Scattering loved ones ashes in ocean rising in popularity

Heading out on a boat to scatter a recently deceased loved one's ashes may seem untraditional to some, but it's a trend that is increasing.

Heading out on a boat to scatter a recently deceased loved one’s ashes may seem untraditional to some, but according to Chris Benesh, it’s a trend that is increasing in Victoria.

According to Benesh, the owner of Earth’s Option Cremation and Burial Services in Victoria, more families are heading out onto the ocean to scatter the remains of their deceased instead of having them buried.

He estimated of the roughly 4,000 deaths a year in Greater Victoria, just over 1,000 of those are families scattering loved one’s ashes into the ocean.

“The last 16 years that I’ve been in Greater Victoria, we’ve done a tremendous amount of sea scatterings, where we scatter the ashes into the ocean. It’s very popular, it happens a lot,” said Benesh, noting those are scatterings done through Earth’s Option. That number could be higher if people choose to scatter one’s remains on their own.

“Because we’re right here, it’s so convenient. (The ocean) is so much a reason of why people move to Victoria. The ocean is definitely our playground in the backyard. There’s so much done with it.”

Typically, Benesh said families contact consultants who will take their loved one’s remains and scatter them. Then they are given GPS coordinates so loved ones can return to the site.

Now, Earth’s Option is offering a different way of remembering through living reef memorials, a trend Benesh started noticing along the Atlantic Coast and Australia a number of years ago.

The memorials, which range in size and price and are manufactured and delivered by Evergreen Cremation in Ladysmith, are hand crafted using natural sea shells, sand, ocean-friendly concrete and the cremated remains.

It it then installed in one of three sites within a few hundred feet from the shores of Vancouver Island.

“It’s a living memorial . . . there’s that one specific spot where, in theory, you could dive and go and see it,” Benesh said.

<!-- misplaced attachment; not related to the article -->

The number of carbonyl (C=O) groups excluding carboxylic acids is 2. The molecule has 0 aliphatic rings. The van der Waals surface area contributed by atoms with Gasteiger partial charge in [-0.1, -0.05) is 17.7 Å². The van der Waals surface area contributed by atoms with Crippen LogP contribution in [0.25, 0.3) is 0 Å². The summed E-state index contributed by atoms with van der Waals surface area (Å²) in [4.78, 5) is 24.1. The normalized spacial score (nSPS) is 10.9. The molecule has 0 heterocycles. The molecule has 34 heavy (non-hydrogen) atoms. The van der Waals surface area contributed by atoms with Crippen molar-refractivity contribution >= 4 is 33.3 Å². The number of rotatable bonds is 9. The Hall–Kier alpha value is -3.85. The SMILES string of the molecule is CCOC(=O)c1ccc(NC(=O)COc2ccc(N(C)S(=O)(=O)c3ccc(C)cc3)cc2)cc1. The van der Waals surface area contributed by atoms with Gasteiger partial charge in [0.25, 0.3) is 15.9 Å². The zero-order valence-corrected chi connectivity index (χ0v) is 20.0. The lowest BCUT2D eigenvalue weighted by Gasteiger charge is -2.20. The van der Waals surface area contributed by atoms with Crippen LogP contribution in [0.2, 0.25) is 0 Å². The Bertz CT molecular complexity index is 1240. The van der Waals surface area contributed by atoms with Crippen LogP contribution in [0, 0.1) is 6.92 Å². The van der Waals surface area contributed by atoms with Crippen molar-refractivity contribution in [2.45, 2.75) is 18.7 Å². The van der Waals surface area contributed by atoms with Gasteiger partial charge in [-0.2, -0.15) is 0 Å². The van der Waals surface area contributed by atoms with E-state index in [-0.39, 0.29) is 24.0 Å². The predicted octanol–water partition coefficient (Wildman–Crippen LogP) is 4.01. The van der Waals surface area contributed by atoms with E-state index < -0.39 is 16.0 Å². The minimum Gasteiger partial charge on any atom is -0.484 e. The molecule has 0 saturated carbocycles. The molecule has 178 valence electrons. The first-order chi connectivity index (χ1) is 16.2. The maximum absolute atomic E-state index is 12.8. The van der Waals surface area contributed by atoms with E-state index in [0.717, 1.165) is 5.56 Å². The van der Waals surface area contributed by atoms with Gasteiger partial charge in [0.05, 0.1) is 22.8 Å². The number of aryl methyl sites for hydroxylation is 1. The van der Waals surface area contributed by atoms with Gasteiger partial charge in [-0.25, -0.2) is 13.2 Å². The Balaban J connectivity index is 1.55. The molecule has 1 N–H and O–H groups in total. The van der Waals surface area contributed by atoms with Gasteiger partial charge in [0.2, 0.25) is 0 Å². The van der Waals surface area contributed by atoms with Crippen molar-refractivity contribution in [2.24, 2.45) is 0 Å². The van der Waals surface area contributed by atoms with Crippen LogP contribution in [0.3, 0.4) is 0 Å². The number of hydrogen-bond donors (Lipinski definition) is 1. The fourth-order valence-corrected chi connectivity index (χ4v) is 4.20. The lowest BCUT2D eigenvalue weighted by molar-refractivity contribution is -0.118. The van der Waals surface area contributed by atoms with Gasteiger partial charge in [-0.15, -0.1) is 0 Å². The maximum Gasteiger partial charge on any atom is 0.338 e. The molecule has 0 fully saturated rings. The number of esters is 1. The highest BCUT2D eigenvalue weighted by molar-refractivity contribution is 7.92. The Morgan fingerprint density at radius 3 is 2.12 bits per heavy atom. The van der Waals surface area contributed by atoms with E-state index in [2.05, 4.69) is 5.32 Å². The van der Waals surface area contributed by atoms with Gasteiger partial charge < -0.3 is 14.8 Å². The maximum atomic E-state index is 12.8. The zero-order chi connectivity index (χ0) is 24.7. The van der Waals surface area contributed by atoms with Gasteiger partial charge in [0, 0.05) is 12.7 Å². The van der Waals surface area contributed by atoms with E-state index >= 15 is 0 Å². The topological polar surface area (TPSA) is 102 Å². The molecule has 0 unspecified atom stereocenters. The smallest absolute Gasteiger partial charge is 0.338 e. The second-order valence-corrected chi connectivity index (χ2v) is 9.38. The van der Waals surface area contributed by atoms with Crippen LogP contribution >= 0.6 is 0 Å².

For more information visit earthsoption.com.

 

 

Just Posted

Overworked and understaffed: More than 300 vacancies in Vancouver Island nursing

Tentative deal with province includes ‘working short premium’ to encourage hiring

Victoria city council seeks authority to tax empty homes

Council is asking the province for the authority to invoke a vacancy tax

Backyardigans, Max & Ruby stage shows add to Family Day in Sidney

Bodine Hall shows make room for kids to sing, dance, enjoy Family Day weekend

Saanich Mayor Fred Haynes says municipality will re-group after Rowing Canada decision

Haynes said he is “quite disappointed” but also respects choice of North Cowichan as national centre

CRD committee proposes ending livestock payouts to farmers

The bylaw has existed since the creation of the CRD’s animal control service in 1979

VIDEO: Excessive speed on the Malahat captured by dash cam footage

Poster calls driving ‘dangerous, obnoxious and disrespectful’

Condo rental bans may be on way out with B.C. empty home tax

Many exemptions to tax, but annual declarations required

Greater Victoria Crime Stoppers wanted list for the week of Jan. 15

Greater Victoria Crime Stoppers is seeking the public’s help in locating the… Continue reading

POLL: Should people have to license their cats?

The Victoria Natural History Society has sent letters to 13 municipalities in… Continue reading

Olympian snowboarder Max Parrot diagnosed with Hodgkin’s lymphoma

Each year in Canada, approximately 900 people are diagnosed with Hodgkin’s lymphoma

‘Prince of Pot’ Marc Emery accused of sexual assault, harassment

Emery denied the allegations, but a Toronto woman says she is not the only one speaking out

Vancouver Island photographer makes National Geographic’s 2018 elite

Rare double honour for Marston from the 36 best Your Shots out of nearly 19,000 photos

Ex-Liberal candidate in Burnaby, B.C., says volunteer wrote controversial post

Karen Wang dropped out following online post singling out NDP Leader Jagmeet Singh’s ethnicity

Asteroids are smacking Earth twice as often as before

The team counted 29 craters that were no older than 290 million years

Most Read